I met the pastor of the church for coffee, and told him my life’s story, or at least the part where I used to have faith and then all this bad shit happened, and it didn’t seem right that the children should suffer so much. I hated that part. I also explained that I’d grown up in this faithful, educated, loving family that went to Sunday brunch after church, whose spiritual sustenance was beautiful, intellectual and metaphorical. I wanted to eat from the Lord’s table, but as I hadn’t been baptized, I wasn’t allowed, and I didn’t want to break the rules. I cried. He reached for my hand, and said “Let’s take care of this now.” For a minute I thought he was going to dump a cup of water over my head. Instead, he took his other hand, lightly tapped my wrist, and said, “Okay, that’s done. Join us for the Lord’s supper. If and when you decide to become baptized, that’s great. But for now, please, come to the table.”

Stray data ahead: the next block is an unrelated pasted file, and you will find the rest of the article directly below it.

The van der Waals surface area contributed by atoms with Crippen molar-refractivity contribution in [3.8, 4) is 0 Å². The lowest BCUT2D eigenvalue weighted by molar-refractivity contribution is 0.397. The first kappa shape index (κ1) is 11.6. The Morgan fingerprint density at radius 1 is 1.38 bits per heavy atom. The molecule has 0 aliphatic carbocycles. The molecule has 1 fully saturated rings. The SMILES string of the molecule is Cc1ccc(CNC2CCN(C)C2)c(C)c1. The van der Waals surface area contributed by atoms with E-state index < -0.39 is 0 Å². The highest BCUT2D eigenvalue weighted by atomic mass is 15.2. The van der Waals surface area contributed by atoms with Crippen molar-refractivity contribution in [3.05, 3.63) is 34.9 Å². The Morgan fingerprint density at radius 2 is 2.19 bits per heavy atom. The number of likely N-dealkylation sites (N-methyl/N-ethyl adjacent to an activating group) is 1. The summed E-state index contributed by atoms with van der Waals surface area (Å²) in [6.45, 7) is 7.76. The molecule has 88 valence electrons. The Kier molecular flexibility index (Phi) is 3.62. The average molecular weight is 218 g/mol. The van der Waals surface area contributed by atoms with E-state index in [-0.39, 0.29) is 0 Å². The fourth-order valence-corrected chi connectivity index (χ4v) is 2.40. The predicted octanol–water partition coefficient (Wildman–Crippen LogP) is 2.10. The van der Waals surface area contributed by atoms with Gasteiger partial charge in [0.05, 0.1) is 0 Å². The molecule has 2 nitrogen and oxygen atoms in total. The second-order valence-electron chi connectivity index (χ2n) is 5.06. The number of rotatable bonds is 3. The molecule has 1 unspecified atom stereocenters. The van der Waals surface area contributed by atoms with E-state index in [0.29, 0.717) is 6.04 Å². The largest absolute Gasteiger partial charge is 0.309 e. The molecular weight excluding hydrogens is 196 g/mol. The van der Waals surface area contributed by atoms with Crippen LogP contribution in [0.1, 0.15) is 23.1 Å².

He might have broken a few rules with that maneuver. But then again, Jesus broke a rule or two himself. I found I liked participating in Christ’s family dinner. I began to love Jesus in a way I never had before.

I also fell in love with Tim.

We started going to church together and dragging the boys with us, sometimes to the protestant service, sometimes to the catholic mass. Our Sunday standard became, “You have to come to the table, and we don’t care which table it is.” There were a couple days when, between the two of us and four competing athletic/academic schedules, we attended 7:30am mass, 9:30 church, 11:00 church and 5:30pm mass in order to get each of the four boys to the table. Truth be told, I enjoyed both services, the protestant pastor is a gifted speaker and educator, but I didn’t feel quite as comfortable with the liturgy of the catholic mass, in part because – once again – I was excluded from the snacks.

Tim fell in love with me. We found joy in each other and support in our shared faith. We met with a priest to talk about how to blend our families. The priest patted my hand and said, “Tim’s a good Catholic. There’s a two-year class. You’ll like it.” End of discussion. Not even a hint of rule-breaking. I married Tim, but I did not sign up for the class.